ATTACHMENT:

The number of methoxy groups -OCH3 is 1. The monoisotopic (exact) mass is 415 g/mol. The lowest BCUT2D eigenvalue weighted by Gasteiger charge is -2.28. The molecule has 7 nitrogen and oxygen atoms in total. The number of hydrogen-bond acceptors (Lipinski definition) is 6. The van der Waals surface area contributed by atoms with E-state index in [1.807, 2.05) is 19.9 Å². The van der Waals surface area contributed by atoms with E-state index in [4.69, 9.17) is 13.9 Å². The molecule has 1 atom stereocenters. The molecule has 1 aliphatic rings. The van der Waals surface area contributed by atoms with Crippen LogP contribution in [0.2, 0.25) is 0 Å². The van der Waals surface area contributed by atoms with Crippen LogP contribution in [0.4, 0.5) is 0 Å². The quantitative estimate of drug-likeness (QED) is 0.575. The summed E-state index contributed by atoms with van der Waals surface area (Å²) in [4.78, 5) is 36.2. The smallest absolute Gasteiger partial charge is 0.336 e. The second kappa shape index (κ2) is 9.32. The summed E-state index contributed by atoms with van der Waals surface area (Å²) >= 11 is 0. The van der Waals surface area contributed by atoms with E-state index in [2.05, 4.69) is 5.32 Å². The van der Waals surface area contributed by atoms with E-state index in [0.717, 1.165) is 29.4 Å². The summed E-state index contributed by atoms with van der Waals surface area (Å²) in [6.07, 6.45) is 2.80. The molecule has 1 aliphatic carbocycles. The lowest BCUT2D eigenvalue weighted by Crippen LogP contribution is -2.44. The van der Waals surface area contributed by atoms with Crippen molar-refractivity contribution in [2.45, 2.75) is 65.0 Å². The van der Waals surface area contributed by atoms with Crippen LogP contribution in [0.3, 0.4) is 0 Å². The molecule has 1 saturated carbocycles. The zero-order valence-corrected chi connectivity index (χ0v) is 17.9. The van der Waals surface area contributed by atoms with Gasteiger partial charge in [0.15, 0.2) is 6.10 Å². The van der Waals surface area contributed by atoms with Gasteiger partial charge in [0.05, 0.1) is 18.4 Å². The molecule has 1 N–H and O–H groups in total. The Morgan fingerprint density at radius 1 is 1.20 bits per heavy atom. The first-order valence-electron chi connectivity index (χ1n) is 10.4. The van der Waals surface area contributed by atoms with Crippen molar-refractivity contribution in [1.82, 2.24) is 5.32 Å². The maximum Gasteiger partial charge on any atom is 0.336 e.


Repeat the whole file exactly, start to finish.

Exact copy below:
The number of methoxy groups -OCH3 is 1. The monoisotopic (exact) mass is 415 g/mol. The lowest BCUT2D eigenvalue weighted by Gasteiger charge is -2.28. The molecule has 7 nitrogen and oxygen atoms in total. The number of hydrogen-bond acceptors (Lipinski definition) is 6. The van der Waals surface area contributed by atoms with E-state index in [1.807, 2.05) is 19.9 Å². The van der Waals surface area contributed by atoms with E-state index in [4.69, 9.17) is 13.9 Å². The molecule has 1 atom stereocenters. The molecule has 1 aliphatic rings. The van der Waals surface area contributed by atoms with Crippen LogP contribution in [0.2, 0.25) is 0 Å². The van der Waals surface area contributed by atoms with Crippen LogP contribution in [0.4, 0.5) is 0 Å². The quantitative estimate of drug-likeness (QED) is 0.575. The summed E-state index contributed by atoms with van der Waals surface area (Å²) in [4.78, 5) is 36.2. The smallest absolute Gasteiger partial charge is 0.336 e. The second kappa shape index (κ2) is 9.32. The summed E-state index contributed by atoms with van der Waals surface area (Å²) >= 11 is 0. The van der Waals surface area contributed by atoms with E-state index in [2.05, 4.69) is 5.32 Å². The van der Waals surface area contributed by atoms with E-state index in [0.717, 1.165) is 29.4 Å². The summed E-state index contributed by atoms with van der Waals surface area (Å²) in [6.07, 6.45) is 2.80. The molecule has 1 aliphatic carbocycles. The lowest BCUT2D eigenvalue weighted by Crippen LogP contribution is -2.44. The van der Waals surface area contributed by atoms with Crippen molar-refractivity contribution in [2.45, 2.75) is 65.0 Å². The van der Waals surface area contributed by atoms with Crippen LogP contribution in [0.3, 0.4) is 0 Å². The molecule has 1 saturated carbocycles. The zero-order valence-corrected chi connectivity index (χ0v) is 17.9. The van der Waals surface area contributed by atoms with Gasteiger partial charge in [0.15, 0.2) is 6.10 Å². The van der Waals surface area contributed by atoms with Gasteiger partial charge in [0.05, 0.1) is 18.4 Å². The molecule has 1 N–H and O–H groups in total. The Morgan fingerprint density at radius 1 is 1.20 bits per heavy atom. The first-order valence-electron chi connectivity index (χ1n) is 10.4. The van der Waals surface area contributed by atoms with Crippen molar-refractivity contribution in [1.82, 2.24) is 5.32 Å². The maximum Gasteiger partial charge on any atom is 0.336 e.